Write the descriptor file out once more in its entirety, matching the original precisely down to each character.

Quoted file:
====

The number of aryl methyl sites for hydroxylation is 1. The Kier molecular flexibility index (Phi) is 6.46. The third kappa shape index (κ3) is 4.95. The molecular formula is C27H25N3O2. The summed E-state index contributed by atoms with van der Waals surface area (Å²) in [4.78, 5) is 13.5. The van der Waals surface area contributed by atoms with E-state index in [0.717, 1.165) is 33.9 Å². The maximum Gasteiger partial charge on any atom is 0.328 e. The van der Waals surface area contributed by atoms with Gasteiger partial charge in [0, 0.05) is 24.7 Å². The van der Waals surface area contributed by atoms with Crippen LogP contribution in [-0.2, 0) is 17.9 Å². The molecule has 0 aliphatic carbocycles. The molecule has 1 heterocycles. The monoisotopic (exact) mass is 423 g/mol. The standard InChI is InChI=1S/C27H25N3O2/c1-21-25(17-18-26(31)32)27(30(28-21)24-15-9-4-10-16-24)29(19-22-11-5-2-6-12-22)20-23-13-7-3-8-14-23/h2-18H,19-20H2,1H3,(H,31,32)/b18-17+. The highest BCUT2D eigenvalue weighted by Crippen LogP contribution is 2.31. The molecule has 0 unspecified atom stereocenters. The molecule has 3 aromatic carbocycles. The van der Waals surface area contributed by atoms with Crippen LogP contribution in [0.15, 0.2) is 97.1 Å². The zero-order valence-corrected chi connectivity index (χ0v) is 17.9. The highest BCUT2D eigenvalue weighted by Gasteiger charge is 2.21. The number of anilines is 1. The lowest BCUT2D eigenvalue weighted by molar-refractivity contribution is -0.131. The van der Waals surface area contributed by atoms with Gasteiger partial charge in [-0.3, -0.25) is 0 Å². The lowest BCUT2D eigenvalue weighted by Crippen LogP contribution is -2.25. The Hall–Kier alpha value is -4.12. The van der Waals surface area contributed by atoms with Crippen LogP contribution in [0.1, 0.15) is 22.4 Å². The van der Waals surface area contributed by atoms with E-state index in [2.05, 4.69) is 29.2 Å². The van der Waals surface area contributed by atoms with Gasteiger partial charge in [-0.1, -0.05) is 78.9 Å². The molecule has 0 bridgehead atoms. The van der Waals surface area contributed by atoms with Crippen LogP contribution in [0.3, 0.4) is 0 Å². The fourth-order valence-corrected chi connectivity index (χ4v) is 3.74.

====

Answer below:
The number of aryl methyl sites for hydroxylation is 1. The Kier molecular flexibility index (Phi) is 6.46. The third kappa shape index (κ3) is 4.95. The molecular formula is C27H25N3O2. The summed E-state index contributed by atoms with van der Waals surface area (Å²) in [4.78, 5) is 13.5. The van der Waals surface area contributed by atoms with E-state index in [0.717, 1.165) is 33.9 Å². The maximum Gasteiger partial charge on any atom is 0.328 e. The van der Waals surface area contributed by atoms with Gasteiger partial charge in [0, 0.05) is 24.7 Å². The van der Waals surface area contributed by atoms with Crippen LogP contribution in [-0.2, 0) is 17.9 Å². The molecule has 0 aliphatic carbocycles. The molecule has 1 heterocycles. The monoisotopic (exact) mass is 423 g/mol. The standard InChI is InChI=1S/C27H25N3O2/c1-21-25(17-18-26(31)32)27(30(28-21)24-15-9-4-10-16-24)29(19-22-11-5-2-6-12-22)20-23-13-7-3-8-14-23/h2-18H,19-20H2,1H3,(H,31,32)/b18-17+. The highest BCUT2D eigenvalue weighted by Crippen LogP contribution is 2.31. The molecule has 0 unspecified atom stereocenters. The molecule has 3 aromatic carbocycles. The van der Waals surface area contributed by atoms with Crippen LogP contribution in [0.15, 0.2) is 97.1 Å². The zero-order valence-corrected chi connectivity index (χ0v) is 17.9. The highest BCUT2D eigenvalue weighted by Gasteiger charge is 2.21. The number of anilines is 1. The lowest BCUT2D eigenvalue weighted by molar-refractivity contribution is -0.131. The van der Waals surface area contributed by atoms with Gasteiger partial charge in [-0.3, -0.25) is 0 Å². The lowest BCUT2D eigenvalue weighted by Crippen LogP contribution is -2.25. The Hall–Kier alpha value is -4.12. The van der Waals surface area contributed by atoms with Crippen LogP contribution in [0.1, 0.15) is 22.4 Å². The van der Waals surface area contributed by atoms with E-state index in [2.05, 4.69) is 29.2 Å². The van der Waals surface area contributed by atoms with Gasteiger partial charge in [-0.1, -0.05) is 78.9 Å². The molecule has 0 bridgehead atoms. The van der Waals surface area contributed by atoms with Crippen LogP contribution in [0.3, 0.4) is 0 Å². The fourth-order valence-corrected chi connectivity index (χ4v) is 3.74.